The third thing that affects sound locating is frequency spectrum. Normally the sound arriving at the ear toward the sound will have slightly more high frequencies than the opposite ear. Basically the opposite ear will sound a little muffled. When the author of that article talks about filtering he is meaning rolling off a little high end on the delayed copy to enhance the Haas effect.

Haas effect works fairly well in headphones, where the two ears are completely separated. In stereo speakers the effect is less pronounced, especially if you are not centered between them, but it can help to create more space in the mix. It also works best on percussive sounds and less so on things with a more even envelope. It also works better on higher frequencies and less so on lower ones. So, nice for cymbals but not so much for bass.

As an aside, frequency response actually goes even further in locating sound. This is actually the reason the pinna of your ear (the big thing that sticks out the side of your head) has the unusual shape it has. Sound reflecting off the different folds of skin will effect the frequency response of the sound differently at different angles. Your brain uses these differences to sort of fine tune the direction a sound is coming from.

These specific frequency response differences are super subtle, so they’d go beyond the ability of using it for mixing. But I once heard a demonstration of this effect in headphones. The person who made the demonstration had made a fake head with a microphone positioned where the eardrum is, then modeled all the different frequency effects. In headphones they could use this to place sounds at very specific locations around the listener.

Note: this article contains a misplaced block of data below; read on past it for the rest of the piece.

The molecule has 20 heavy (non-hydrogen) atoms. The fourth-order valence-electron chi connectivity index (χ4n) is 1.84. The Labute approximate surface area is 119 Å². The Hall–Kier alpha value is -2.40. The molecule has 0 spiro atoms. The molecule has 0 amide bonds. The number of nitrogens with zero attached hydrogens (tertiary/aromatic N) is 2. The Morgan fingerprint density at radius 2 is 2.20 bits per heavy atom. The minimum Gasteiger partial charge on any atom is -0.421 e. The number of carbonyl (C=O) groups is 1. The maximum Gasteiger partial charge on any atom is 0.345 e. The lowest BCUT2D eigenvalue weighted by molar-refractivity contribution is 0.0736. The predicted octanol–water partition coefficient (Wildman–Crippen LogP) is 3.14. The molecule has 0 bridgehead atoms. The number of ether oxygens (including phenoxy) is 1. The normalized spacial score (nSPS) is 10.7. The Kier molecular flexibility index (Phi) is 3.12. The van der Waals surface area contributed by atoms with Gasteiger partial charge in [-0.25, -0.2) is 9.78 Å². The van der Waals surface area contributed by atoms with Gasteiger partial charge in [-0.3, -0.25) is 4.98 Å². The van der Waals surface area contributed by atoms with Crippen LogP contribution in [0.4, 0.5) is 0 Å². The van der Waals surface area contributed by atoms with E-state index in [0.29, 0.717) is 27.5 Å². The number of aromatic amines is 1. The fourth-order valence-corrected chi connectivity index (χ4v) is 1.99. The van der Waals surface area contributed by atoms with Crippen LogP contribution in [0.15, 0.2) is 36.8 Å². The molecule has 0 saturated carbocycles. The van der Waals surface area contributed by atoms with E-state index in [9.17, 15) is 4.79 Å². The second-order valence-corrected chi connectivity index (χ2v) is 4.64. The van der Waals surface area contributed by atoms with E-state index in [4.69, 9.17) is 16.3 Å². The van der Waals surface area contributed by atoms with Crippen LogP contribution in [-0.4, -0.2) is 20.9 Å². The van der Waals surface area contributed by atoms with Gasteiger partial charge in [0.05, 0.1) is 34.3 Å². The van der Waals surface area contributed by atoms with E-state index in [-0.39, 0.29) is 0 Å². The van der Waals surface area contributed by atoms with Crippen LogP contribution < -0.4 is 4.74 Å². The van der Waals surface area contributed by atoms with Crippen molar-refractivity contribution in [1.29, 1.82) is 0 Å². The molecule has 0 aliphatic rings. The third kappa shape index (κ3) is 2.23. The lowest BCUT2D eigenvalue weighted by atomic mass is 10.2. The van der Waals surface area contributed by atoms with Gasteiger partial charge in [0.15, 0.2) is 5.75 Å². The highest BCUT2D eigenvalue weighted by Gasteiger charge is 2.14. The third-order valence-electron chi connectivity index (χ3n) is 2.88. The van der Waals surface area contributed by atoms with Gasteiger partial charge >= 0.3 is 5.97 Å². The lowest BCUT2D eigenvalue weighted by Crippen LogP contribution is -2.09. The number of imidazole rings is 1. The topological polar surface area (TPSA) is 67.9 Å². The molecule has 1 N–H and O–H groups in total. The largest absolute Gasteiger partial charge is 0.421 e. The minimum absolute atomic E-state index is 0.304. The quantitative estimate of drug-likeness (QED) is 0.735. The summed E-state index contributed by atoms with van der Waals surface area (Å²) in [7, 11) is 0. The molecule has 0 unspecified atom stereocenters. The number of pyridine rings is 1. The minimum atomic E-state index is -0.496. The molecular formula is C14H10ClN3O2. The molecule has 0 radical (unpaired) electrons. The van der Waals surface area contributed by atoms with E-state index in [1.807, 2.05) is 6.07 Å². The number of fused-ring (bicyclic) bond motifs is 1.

I think you're complicating things a bit there. The Haas Effect is a psychoacoustic effect. It takes on the principle of delay as a way localizing the source of whatever we hear. Don't over think things over.

Basically you have two tracks (on is the copy of the other): One is fully panned left and the other is fully panned right. Apply delay for 30ms (give or take, this is a matter of experimenting) to one of them, doesn't matter which, or drag one of the clips (if the case) a few milliseconds do the right (or left, whatever you choose), and you should immediately start to hear the difference.

Please note that this is only practical with MONO recordings as the source is already "summed". If you have a Stereo recording (XY, ORTF, MS, whatever), fully panning the whole clip to one side will sum all the sounds in the recording. Basically you'll loose perspective, and most os its frequencies. Imagine playing back a Stereo recording of some sort, and on your monitor settings you set it up to MONO: you'll immediately notice some elements are missing. Thats what will happen. BUT, if you pan a MONO recording, you won't loose any information at all.

Hope this helped. I'm not a teacher, not by a long shot, so I hope this wasn't too confusing.